October 2020
Volume 20, Issue 11
Open Access
Vision Sciences Society Annual Meeting Abstract  |   October 2020
Simulation-based solutions for power analyses for mixed models considering by-subject and by-item variability
Author Affiliations & Notes
  • Leah Kumle
    Department of Psychology, Scene Grammar Lab, Goethe University Frankfurt
  • Melissa L.-H. Võ
    Department of Psychology, Scene Grammar Lab, Goethe University Frankfurt
  • Dejan Draschkow
    Department of Psychiatry, Oxford Centre for Human Brain Activity, Wellcome Centre for Integrative Neuroimaging, University of Oxford
  • Footnotes
    Acknowledgements  This work was supported by DFG grant VO 1683/2-1 to MLV and Wikiversity (https://de.wikiversity.org/wiki/Wikiversity:Fellow-Programm_Freies_Wissen).
Journal of Vision October 2020, Vol.20, 696. doi:https://doi.org/10.1167/jov.20.11.696
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      Leah Kumle, Melissa L.-H. Võ, Dejan Draschkow; Simulation-based solutions for power analyses for mixed models considering by-subject and by-item variability. Journal of Vision 2020;20(11):696. doi: https://doi.org/10.1167/jov.20.11.696.

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Abstract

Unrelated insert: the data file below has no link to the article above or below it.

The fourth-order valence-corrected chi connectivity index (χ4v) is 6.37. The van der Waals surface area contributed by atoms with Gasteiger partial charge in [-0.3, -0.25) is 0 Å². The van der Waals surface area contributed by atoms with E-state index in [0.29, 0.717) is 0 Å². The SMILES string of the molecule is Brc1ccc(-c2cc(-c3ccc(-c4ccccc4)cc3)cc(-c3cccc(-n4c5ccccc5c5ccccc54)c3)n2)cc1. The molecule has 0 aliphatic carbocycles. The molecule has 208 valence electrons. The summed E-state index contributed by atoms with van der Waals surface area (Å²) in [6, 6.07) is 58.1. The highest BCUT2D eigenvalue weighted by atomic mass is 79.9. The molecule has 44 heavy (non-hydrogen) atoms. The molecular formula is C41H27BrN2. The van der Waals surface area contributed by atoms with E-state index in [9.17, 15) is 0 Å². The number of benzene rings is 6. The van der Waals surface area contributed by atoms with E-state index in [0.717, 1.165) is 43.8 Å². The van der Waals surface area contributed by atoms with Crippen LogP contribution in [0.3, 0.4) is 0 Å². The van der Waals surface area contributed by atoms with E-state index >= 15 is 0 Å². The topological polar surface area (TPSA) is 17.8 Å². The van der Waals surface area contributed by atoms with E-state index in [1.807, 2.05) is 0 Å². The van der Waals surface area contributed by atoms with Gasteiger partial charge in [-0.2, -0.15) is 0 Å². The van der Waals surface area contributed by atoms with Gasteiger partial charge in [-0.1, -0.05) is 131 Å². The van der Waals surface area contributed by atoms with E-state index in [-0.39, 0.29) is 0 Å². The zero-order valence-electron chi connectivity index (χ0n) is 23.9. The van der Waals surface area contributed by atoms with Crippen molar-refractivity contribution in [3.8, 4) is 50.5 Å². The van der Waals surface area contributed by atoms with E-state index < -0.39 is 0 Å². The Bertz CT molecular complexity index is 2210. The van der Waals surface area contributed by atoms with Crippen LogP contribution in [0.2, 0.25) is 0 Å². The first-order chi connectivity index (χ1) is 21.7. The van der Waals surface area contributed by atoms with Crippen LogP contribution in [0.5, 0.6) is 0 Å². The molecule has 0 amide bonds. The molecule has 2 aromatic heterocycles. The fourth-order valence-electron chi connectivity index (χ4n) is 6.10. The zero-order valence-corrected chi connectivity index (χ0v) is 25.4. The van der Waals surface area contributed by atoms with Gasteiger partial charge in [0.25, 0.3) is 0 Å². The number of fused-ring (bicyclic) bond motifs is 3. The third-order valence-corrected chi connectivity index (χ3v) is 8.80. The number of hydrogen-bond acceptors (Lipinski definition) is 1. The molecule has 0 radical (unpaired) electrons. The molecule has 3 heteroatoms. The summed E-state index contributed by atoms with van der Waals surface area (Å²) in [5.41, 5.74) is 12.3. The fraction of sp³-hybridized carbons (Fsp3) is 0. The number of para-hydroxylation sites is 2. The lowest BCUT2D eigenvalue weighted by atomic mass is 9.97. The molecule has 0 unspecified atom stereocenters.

Power and precision in confirmatory analyses is a cornerstone for the reliability and replicability of empirical findings. Albeit important, calculating power is not necessarily a trivial task, and may pose a feasibility barrier to scientists. One of these cases is power analysis for linear and generalized linear mixed-effect models (LMMs, GLMMs), a popular and widely used tool in experimental research, including scene perception and visual search. Mixed models are a powerful tool for modelling fixed and random effects simultaneously, but do not offer a general and feasible analytic solution to estimate the probability that a test correctly rejects the null hypothesis. Therefore, a simulation-based approach is necessary. Although a mixture of tools for conducting simulation-based power analyses for mixed-effect models are available, there is a lack of structure and guidance on how to appropriately use them in different scenarios. Therefore, we have developed an openly accessible R package to assist with conducting power analyses for G/LMMs. With this package, we provide code and resources for performing such simulation-based power analyses on openly accessible data sets from cognitive research to illustrate possible practical solutions to transparent sample size and design planning where the effect of adding different units (e.g. participants or trials) can be explored and justified. We also discuss common pitfalls and theoretical constraints that need to be considered when conducting a power analysis for LMMs/GLMMs. Our resources are tailored to cognitive and vision scientists and aim at empowering researchers to set up highly powered research designs when sophisticated analysis procedures like G/LMMs are outlined as inferential procedures.

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